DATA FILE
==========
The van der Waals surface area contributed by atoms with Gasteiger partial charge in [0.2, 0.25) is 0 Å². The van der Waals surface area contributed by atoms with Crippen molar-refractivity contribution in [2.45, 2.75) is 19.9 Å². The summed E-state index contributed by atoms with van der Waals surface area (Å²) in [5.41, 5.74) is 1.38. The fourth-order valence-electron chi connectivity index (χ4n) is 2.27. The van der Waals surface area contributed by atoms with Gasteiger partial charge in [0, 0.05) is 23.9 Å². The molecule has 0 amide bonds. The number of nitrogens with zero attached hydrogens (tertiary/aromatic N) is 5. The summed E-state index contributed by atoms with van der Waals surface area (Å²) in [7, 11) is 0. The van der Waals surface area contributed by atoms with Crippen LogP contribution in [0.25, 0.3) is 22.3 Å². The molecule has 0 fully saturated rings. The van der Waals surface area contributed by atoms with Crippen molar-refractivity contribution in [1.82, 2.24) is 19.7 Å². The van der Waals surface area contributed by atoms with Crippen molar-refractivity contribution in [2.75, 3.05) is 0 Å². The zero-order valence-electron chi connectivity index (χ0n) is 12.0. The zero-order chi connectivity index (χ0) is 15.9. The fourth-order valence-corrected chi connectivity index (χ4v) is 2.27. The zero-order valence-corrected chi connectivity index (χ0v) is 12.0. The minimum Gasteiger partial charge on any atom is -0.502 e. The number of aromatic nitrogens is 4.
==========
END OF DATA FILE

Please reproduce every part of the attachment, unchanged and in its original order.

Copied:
The van der Waals surface area contributed by atoms with Gasteiger partial charge in [0.2, 0.25) is 0 Å². The van der Waals surface area contributed by atoms with Crippen molar-refractivity contribution in [2.45, 2.75) is 19.9 Å². The summed E-state index contributed by atoms with van der Waals surface area (Å²) in [5.41, 5.74) is 1.38. The fourth-order valence-electron chi connectivity index (χ4n) is 2.27. The van der Waals surface area contributed by atoms with Gasteiger partial charge in [0, 0.05) is 23.9 Å². The molecule has 0 amide bonds. The number of nitrogens with zero attached hydrogens (tertiary/aromatic N) is 5. The summed E-state index contributed by atoms with van der Waals surface area (Å²) in [7, 11) is 0. The van der Waals surface area contributed by atoms with Crippen LogP contribution in [0.25, 0.3) is 22.3 Å². The molecule has 0 fully saturated rings. The van der Waals surface area contributed by atoms with Crippen molar-refractivity contribution in [1.82, 2.24) is 19.7 Å². The van der Waals surface area contributed by atoms with Crippen molar-refractivity contribution in [2.75, 3.05) is 0 Å². The zero-order valence-electron chi connectivity index (χ0n) is 12.0. The zero-order chi connectivity index (χ0) is 15.9. The fourth-order valence-corrected chi connectivity index (χ4v) is 2.27. The zero-order valence-corrected chi connectivity index (χ0v) is 12.0. The minimum Gasteiger partial charge on any atom is -0.502 e. The number of aromatic nitrogens is 4.